City of Dreams: The Making and Remaking of Universal Pictures [Paperback]

Bernard F. Dick (Author)

ISBN: 9780813153445 | Published by: University Press of Kentucky | Year of Publication: 2021 | Language: English 328p, H229 x W152 (mm)

City of Dreams


Horror films. Deanna Durbin musicals. Francis the talking mule. Ma and Pa Kettle. Ross Hunter weepies. Theme parks. ET. Apollo 13. These are only a few of the many faces of Universal Pictures. In February 1906 Carl Laemmle, German immigrant and former clothing store manager, opened his first nickelodeon in Chicago. He quickly moved from exhibition to distribution and to film production. A master of publicity and promotions, within ten years "Uncle Carl" had moved his entire operation to southern California, founded a city, and established Universal Pictures as one of the major Hollywood studios. In time Universal found its niche in horror films featuring Karloff and Lugosi, comedies starring Abbott and Costello and W.C. Fields, and low-budget musicals. But Carl Laemmle Jr. proved less adept than his father at empire building. Eventually he was forced out by financial difficulties, opening the way for a string of studio heads who entered and exited one after another. Thus the age of corporate Hollywood arrived at Universal Pictures earlier than at other studios. The Universal-International merger in 1946, Decca's stock takeover in the early 1950s, and MCA's buyout in 1962 all presaged today's Hollywood, where the art of the deal often eclipses the art of making movies. Stars and executives have come and gone, shaping and reshaping the studio's image, but through it all Universal's revolving globe logo has remained on movie screens around the world. And, unlike several other studios of Hollywood's golden age, Universal still makes movies today.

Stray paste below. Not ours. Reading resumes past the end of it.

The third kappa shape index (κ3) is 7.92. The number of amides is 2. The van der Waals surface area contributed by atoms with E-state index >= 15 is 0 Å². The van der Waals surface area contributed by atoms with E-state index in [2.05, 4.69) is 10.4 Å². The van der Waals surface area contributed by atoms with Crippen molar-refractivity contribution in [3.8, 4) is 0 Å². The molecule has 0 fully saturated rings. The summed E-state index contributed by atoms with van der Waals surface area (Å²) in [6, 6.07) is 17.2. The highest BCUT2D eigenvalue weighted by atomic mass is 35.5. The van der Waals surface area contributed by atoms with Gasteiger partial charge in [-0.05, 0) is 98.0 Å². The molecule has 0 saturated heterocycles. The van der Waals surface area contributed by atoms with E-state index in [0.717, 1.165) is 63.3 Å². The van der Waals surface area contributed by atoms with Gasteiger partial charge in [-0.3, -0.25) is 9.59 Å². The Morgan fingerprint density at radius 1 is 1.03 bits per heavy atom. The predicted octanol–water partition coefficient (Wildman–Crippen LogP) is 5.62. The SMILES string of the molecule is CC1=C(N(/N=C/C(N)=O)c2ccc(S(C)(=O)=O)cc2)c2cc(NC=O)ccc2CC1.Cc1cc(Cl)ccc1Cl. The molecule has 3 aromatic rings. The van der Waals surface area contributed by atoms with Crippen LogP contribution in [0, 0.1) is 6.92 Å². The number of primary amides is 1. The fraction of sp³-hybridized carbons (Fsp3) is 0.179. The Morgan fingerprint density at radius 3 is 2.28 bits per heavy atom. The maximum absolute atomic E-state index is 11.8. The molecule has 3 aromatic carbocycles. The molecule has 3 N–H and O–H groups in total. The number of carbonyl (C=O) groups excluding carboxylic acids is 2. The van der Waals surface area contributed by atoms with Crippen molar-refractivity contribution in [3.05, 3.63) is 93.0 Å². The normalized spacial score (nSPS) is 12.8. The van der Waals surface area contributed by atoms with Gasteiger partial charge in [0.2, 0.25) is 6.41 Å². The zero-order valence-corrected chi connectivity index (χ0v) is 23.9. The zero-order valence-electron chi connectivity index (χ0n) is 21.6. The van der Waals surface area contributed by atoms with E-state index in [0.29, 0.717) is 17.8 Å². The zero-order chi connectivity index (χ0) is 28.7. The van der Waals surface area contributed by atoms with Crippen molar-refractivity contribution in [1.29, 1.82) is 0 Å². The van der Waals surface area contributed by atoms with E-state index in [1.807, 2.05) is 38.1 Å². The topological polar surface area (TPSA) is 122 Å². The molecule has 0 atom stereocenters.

Table of Contents

Introduction The Woman's Director and Women's Friendships Collaboration and Chastisement Tone, Genre, and the Actor's Director Masculinity and the Man Who Drinks Edelkayt The Theatricality of Gender and Drag Performance Queer Musical Excess Race, Nation, and Gendered Noir Anxiety Ethnic Assimilation and 1950s Hollywood Conclusion

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